# Tag Info

22

I think I have a deterministic algorithm that finds the exit in $O(n2^{n/2})$ oracle calls. First, find the labels for all the vertices of distance $n/2$ from the entrance. This takes $O(2^{n/2})$ queries. Then, start from the entrance and walk $n+1$ steps to get to a node $X$ of distance $n+1$ from the entrance. We will try to reach the exit from this node....

11

I have decided to ask David Wilson himself, soon thereafter got a reply: For undirected graphs on $n$ vertices, the worst case mean hitting time is $\Theta(n^3)$. The example is the barbell graph, which consists of two cliques of size $n/3$ connected by a path of length $n/3$. I don’t know what the worst constant is. The [Brightwell-Winkler] paper looks ...

9

It is well known that a barbell graph (two cliques of size $n/3$ connected by a path of length $n/3$) has average hitting time $\Omega(n^3)$, but I believe the same applies to minimum hitting time (for uniform or stationary distribution). Whatever vertex you choose as the one that you think is easiest to hit, you have constant probability of starting in the ...

9

With the exception of cryptography applications like Shor's algorithm and quantum key distribution, I think engineering 'killer-apps' are not the norm for quantum computing, and nobody expects them to be. As such, quantum walks are a natural generalization of random walks and thus worth studying in their own right. However, to avoid side-stepping any longer, ...

5

I think this problem has little to do with Cerny's conjecture. There the problem is to find a word that works for every pair of states. Here it is enough to show that the word will work whp. for any pair of states. An exponential lower bound on $f$ can be given as follows. Take a DFA whose states are $v_1,\ldots,v_k$ and the transition function is such that ...

4

Roughly speaking, the mixing time is the worst-case hitting time of the half the vertices. Cover time is a stopping time when ALL subsets of vertices are hit. In other words, it is always larger than the the mixing time. Thus is your example one cannot have mixing time $n^{1000}$ and cover time $n^2$. Making this intuition precise requires a bit of ...

3

In a recent paper, we found an mn upper bound (no big O) on the expected number of "cycles popped" by Wilson's algorithm and it is tight up to constants. It doesn't directly answer the question of Wilson's algorithms' running time as the average size of popped cycles does not seem obvious. On the other hand, I don't have enough "reputation" to leave a ...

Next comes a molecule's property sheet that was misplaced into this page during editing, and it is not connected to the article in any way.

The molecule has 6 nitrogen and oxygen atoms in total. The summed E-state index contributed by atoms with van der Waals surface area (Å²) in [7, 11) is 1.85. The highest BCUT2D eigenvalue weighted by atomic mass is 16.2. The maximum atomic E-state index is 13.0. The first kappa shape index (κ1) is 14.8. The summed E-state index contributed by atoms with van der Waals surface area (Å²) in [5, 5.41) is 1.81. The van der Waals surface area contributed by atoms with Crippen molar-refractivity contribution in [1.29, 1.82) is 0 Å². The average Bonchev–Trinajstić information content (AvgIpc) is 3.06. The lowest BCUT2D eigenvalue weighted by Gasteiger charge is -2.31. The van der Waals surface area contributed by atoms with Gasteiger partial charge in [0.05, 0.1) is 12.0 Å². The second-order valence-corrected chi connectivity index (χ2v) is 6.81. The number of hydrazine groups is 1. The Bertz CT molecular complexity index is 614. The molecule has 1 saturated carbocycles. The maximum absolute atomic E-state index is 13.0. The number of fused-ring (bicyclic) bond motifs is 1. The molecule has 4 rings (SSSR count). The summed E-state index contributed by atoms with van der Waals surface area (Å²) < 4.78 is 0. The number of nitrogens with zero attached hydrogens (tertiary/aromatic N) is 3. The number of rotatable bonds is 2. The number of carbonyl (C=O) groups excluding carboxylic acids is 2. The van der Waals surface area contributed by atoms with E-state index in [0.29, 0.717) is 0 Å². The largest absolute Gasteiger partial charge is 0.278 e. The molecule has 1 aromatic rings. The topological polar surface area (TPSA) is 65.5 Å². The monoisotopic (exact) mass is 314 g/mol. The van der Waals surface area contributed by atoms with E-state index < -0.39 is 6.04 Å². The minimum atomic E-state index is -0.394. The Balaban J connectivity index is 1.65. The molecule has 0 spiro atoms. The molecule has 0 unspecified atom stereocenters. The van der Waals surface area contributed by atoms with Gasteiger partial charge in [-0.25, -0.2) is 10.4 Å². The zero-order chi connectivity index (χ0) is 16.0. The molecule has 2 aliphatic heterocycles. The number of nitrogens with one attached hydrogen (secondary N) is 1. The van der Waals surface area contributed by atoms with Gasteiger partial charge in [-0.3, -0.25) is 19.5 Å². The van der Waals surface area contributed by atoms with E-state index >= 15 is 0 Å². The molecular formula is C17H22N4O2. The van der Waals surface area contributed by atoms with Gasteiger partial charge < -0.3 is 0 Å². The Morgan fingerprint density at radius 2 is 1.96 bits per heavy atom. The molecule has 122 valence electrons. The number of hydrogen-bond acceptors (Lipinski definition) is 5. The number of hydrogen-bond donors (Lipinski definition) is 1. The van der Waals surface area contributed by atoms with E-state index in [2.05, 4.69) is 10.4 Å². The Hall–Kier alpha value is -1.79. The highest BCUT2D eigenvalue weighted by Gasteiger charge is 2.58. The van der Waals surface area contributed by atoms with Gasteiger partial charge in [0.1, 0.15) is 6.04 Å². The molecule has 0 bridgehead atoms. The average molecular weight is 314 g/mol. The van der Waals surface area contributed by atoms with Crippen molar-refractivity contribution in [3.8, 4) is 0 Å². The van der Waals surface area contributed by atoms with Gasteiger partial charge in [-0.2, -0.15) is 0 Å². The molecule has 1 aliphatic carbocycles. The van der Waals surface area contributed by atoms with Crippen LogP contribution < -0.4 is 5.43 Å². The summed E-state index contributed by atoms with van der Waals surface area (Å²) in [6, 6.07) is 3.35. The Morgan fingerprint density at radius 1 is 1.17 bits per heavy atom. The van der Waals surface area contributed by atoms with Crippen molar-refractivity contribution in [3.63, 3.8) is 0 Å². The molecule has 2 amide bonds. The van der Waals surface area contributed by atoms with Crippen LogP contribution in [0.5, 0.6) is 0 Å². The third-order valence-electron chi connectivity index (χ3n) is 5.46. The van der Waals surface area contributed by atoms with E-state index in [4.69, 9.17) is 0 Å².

3

Consider a BFS exploration process, which proceeds in $k$ stages. Put $V_0 = \{u\}$. Given $V_0,\ldots,V_i$, explore all edges from $V_i$ to $V \setminus \bigcup_{j=0}^i V_j$ (where $V$ is the set of all vertices), and set $V_{i+1}$ to consist of all vertices reached in this fashion; their number has a binomial distribution which can easily be calculated. ...

3

Your question is essentially covered by Cor 9.5 in [1] which implies that as long as the ratio of self-loops to the original degree is bounded above and below, the mixing time of this modified walk is equivalent (up to constants) to the mixing time of the lazy walk on $G_1$. [1] Peres, Yuval, and Perla Sousi. "Mixing times are hitting times of large ...

1

Extended comment of an idea or two toward a lower bound. Let $B = \Theta(\log n)$, say (though the best choice may be different), and let $\{v_1,\dots,v_n\} = \{\frac{1}{n}B, \dots, \frac{n-1}{n}B, B\}$. Consider drawing the input by picking a permutation of these values uniformly at random. The idea should be that if we fix the indices of all values except ...

1

You can make a state machine from this as follows. Let the set of points generated be $V$. Add extra dummy start node $s$. Add edges $(s, v)$ for all $v \in V$. And add edge from $(u, v)$ where $u, v \in V$ are nearest neighbors. Assuming points to visit are chosen uniformly assign probability $1/|V|$ to edges $(s,v)$ and probability of \$1/\text{...

1

Quantum statistics are also recreated in Maximal Entropy Random Walk, which has lots of known applications: "MERW is used in various fields of science. A direct application is choosing probabilities to maximize transmission rate through a constrained channel, analogously to Fibonacci coding. Its properties also made it useful for example in analysis of ...

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